“Big business DOES want government to have more power, that way government can grant larger favors to the select few with fewer repercussions and less competition.”

        There’s some more of that Orewllian derangement.

        If big business wanted government to have more power, why does it spend its time in Washington trying (and increasingly succeeding) to remove hated regulations and taxes? If you think, for example, federal health and safety regulations are wanted by big business – who had many, many decades to voluntarily install them and of course did not – you have several screws loose. Or you work for a libertarian think tank.

        I already gave the example of the sprinkler system and the consultants. You ignored it. You have to ignore it; market fundamentalism is predicated on ignoring evidence. Gigantic evidence, such as the fact that financial deregulation set the entire world on fire not three years ago. Market fundamentalism is predicated on palpably untrue things, such as believing that clean air and water just happen out of enlightened self-interest by big business. It’s predicated on a whole raft of fairy tales and upside-down perspectives and historical ignorance. Economic libertarianism is nothing less than philosophical and intellectual cover for the prerogatives of big business.

        The point of my post is that OWS belongs nowhere near it, and that it’s hilarious to watch libertarians try to deny this,

  5. 13 Another Paulbot
    October 28, 2011 at 9:13 pm

    Actually, I agree with you that OWS belongs nowhere near the libertarian movement. OWS seems to support a large federal government, libertarianism tends the other direction. I’m really not arguing with you about regulation either, I think some is necessary. I think you misunderstand when I say that big business wants government to have more power. Not power over them in a regulatory sense, but power to grant them favors and pick winners.

    Didn’t it disturb you that Clinton’s Treasury Secretary got a cushy job with Citigroup just days after that bill was passed? Didn’t that smack of favoritism? To use your analogy, the consultants were in league with the owner’s accountant, who then quit to work for one of the consultant companies.

    The question is not about whether regulation is needed so much as it is about who should do the regulating. I tend toward the belief that it should be handled as much as possible at the state/local levels. They see first hand what the businesses are up to, and can respond much quicker and more accurately.

    Just my opinion. I think we’ll have to agree to disagree.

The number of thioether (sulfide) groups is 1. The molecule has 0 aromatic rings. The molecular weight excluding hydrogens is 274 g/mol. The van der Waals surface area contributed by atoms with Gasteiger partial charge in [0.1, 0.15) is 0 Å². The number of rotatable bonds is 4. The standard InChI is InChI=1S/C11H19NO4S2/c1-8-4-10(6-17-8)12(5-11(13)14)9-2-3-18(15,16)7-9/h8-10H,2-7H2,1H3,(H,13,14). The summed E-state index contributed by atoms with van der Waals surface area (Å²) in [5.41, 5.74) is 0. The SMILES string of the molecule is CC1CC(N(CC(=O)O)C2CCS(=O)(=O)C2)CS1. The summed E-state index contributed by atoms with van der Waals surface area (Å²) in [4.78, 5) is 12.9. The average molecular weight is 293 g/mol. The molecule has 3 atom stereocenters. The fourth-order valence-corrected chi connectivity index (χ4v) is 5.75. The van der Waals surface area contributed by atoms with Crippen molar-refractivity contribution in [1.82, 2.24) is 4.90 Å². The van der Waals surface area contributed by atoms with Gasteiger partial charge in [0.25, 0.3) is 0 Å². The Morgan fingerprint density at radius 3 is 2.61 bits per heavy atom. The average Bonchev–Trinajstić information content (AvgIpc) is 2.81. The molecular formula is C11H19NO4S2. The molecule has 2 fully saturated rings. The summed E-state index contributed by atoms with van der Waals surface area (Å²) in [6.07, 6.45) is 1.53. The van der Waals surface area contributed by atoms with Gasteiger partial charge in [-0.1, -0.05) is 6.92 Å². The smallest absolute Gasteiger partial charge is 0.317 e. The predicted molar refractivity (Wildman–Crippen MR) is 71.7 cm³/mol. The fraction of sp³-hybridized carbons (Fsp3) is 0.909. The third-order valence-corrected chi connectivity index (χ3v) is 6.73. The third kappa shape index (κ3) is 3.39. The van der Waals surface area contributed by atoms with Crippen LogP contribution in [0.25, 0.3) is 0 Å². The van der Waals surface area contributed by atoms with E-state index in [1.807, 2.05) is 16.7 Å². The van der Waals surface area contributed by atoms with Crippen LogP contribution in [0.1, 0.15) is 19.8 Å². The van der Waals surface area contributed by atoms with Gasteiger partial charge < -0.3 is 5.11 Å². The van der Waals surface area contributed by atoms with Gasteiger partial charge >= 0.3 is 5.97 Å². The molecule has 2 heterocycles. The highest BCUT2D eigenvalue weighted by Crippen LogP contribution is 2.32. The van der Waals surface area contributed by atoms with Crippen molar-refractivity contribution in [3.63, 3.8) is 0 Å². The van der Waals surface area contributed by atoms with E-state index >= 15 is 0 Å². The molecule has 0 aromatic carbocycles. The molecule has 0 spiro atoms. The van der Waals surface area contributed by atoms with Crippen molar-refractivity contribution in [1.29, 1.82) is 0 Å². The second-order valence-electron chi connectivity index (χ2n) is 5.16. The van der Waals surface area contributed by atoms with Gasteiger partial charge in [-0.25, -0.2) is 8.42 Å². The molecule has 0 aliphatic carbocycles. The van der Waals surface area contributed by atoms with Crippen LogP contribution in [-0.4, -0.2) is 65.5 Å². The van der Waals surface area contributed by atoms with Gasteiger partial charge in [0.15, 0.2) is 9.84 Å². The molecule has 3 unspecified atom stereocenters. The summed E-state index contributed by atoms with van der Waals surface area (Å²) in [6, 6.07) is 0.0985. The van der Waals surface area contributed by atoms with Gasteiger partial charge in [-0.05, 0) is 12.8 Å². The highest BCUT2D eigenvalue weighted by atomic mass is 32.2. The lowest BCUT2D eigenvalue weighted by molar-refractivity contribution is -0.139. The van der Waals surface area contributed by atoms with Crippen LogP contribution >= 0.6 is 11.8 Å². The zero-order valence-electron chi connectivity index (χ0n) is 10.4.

• October 28, 2011 at 10:25 pm

      “Didn’t it disturb you that Clinton’s Treasury Secretary got a cushy job with Citigroup just days after that bill was passed? Didn’t that smack of favoritism?”

      Absolutely. It should be illegal. The only institution with the power to make this revolving door illegal is the public through its government, our democratic government. Knowing this, and listening to Ron Paul, Cato, Mises, Mercatus, et. al. repeat endlessly that the free market is more important than the public’s own interests – and in repeating this dumb idea enunciate their opposition to campaign finance reform, to hiring reform and to tax reform that isn’t simplistically flat and rich-favoring – should make any fan of democracy sick to his stomach.

      “The question is not about whether regulation is needed so much as it is about who should do the regulating. I tend toward the belief that it should be handled as much as possible at the state/local levels. They see first hand what the businesses are up to, and can respond much quicker and more accurately. ”

      You’re right when you say you’re no libertarian. Ron Paul is way out of sync with your position. Even so, as it stands, states are not an answer because: state government costs far less to corrupt when we should be trying to raise, not lower the total price/penalty of corruption to those who attempt it, states have no power to keep pollution or the effects of economic crime from crossing state lines, have comparatively little power to tax in the first place even as they shoulder the bulk of the burden of public services, meaning they’re flat broke thanks to steady downward pressure on tax rates at the federal level, such pressure the constant project of big business.